by Yvette Carnell
In an anything but hard hitting interview, President Obama sat down with late night comedian Jay Leno who, to his credit, brought up the NSA’s domestic spying program. In a curious admission, President Obama said that he doesn’t define the NSA spy program, which collects metadata on unknown numbers of Americans, as a spy program.
When asked about the spy program, President Obama said, “We don’t have a domestic spying program.”
Obama then continued, making a meaningless distinction: “What we do have are some mechanisms where we can track a phone number or an e-mail address that we know is connected to some sort of terrorist threat.”
Really? And I’m guesing we should all trust that that’s true, since there is no Congressional oversight.
What the NSA is doing–collecting metadata such as unique locations and phone numbers–amounts to spying, regardless of how Mr. Obama chooses to define it.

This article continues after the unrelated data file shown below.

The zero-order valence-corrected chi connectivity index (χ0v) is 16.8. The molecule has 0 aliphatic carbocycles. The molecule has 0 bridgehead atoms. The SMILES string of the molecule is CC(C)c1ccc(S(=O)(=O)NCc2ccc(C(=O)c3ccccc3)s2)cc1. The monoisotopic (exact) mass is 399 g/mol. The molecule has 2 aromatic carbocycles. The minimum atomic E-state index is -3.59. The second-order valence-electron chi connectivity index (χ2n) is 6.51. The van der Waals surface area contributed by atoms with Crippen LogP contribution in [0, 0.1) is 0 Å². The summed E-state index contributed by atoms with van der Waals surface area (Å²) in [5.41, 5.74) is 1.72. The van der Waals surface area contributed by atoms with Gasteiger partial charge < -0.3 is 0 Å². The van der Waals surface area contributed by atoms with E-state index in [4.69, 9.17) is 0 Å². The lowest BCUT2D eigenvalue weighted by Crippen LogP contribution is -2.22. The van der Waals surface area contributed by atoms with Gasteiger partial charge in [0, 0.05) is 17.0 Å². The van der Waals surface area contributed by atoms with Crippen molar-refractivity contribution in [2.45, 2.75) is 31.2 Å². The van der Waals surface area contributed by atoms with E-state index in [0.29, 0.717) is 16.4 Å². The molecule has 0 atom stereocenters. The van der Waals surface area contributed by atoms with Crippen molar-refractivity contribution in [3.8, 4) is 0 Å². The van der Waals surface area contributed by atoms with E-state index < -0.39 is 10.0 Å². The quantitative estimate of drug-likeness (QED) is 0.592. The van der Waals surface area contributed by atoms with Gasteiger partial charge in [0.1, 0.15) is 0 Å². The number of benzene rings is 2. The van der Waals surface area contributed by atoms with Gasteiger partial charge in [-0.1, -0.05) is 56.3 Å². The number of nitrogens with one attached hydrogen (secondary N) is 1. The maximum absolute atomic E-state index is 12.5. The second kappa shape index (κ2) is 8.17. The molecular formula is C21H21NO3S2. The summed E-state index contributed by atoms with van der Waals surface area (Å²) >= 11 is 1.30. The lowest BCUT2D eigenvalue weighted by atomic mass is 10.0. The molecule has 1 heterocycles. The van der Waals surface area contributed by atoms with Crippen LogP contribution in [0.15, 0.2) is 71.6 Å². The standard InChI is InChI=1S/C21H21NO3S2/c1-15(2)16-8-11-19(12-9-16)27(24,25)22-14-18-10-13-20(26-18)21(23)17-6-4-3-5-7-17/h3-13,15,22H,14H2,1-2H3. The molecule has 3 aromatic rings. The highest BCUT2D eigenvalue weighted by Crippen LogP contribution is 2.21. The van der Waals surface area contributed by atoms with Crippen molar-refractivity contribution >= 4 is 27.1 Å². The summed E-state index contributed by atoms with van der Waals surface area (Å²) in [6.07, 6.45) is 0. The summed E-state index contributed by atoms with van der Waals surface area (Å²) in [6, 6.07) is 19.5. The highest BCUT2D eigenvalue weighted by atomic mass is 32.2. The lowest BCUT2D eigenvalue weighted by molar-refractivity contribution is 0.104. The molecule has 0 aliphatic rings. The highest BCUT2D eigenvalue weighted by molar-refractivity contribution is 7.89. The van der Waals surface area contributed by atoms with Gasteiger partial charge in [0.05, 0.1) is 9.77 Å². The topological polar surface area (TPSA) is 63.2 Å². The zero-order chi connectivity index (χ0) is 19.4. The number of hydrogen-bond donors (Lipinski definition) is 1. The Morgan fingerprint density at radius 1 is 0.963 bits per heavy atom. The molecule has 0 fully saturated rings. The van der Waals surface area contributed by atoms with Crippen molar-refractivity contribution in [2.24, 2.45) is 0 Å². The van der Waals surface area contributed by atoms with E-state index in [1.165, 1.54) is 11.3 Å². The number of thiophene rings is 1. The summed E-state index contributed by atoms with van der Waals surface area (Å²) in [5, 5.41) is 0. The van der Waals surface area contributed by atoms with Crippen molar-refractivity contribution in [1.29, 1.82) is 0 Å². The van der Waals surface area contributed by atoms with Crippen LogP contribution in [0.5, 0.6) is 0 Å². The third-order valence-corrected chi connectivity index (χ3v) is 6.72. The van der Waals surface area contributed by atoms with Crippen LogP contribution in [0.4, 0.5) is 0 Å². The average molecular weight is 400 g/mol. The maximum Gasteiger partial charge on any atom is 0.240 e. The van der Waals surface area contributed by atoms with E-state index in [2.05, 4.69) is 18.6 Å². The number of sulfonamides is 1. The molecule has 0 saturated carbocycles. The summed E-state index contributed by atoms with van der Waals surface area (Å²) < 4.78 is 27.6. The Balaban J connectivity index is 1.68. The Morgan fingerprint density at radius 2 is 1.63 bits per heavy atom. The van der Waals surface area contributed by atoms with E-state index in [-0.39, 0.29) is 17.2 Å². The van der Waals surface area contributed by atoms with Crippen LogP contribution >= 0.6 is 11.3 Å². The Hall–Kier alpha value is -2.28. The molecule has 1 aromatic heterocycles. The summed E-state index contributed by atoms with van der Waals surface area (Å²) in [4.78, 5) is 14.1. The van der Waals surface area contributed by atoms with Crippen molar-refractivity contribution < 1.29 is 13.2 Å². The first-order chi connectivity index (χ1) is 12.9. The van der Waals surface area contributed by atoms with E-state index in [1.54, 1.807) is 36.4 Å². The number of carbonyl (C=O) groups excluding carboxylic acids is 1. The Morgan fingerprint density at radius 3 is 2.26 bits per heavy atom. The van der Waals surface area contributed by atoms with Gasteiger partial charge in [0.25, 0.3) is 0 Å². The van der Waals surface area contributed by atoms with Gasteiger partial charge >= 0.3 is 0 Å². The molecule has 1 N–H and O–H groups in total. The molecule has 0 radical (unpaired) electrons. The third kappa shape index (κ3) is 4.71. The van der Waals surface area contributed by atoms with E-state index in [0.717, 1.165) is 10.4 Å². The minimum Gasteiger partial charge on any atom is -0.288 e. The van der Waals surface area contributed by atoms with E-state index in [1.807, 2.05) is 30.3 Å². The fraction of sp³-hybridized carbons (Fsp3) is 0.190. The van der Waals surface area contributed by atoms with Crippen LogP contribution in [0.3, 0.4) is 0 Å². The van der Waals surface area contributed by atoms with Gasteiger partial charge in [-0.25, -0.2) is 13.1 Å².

Whistleblower William Binney previously discussed why collecting metadata is so dangerous for the American people:
“When you take all those records of who’s communicating with who, you can build social networks and communities for everyone in the world,” mathematician and NSA whistle-blower William Binney — “one of the best analysts in history,” who left the agency in 2001 amid privacy concerns — told Daily Intelligencer. “And when you marry it up with the content,” which he is convinced the NSA is collecting as well, “you have leverage against everybody in the country.”
They’re spying on us and if Obama wants to defend it, then shame on him. But he should at the very least acknowledge what’s happening.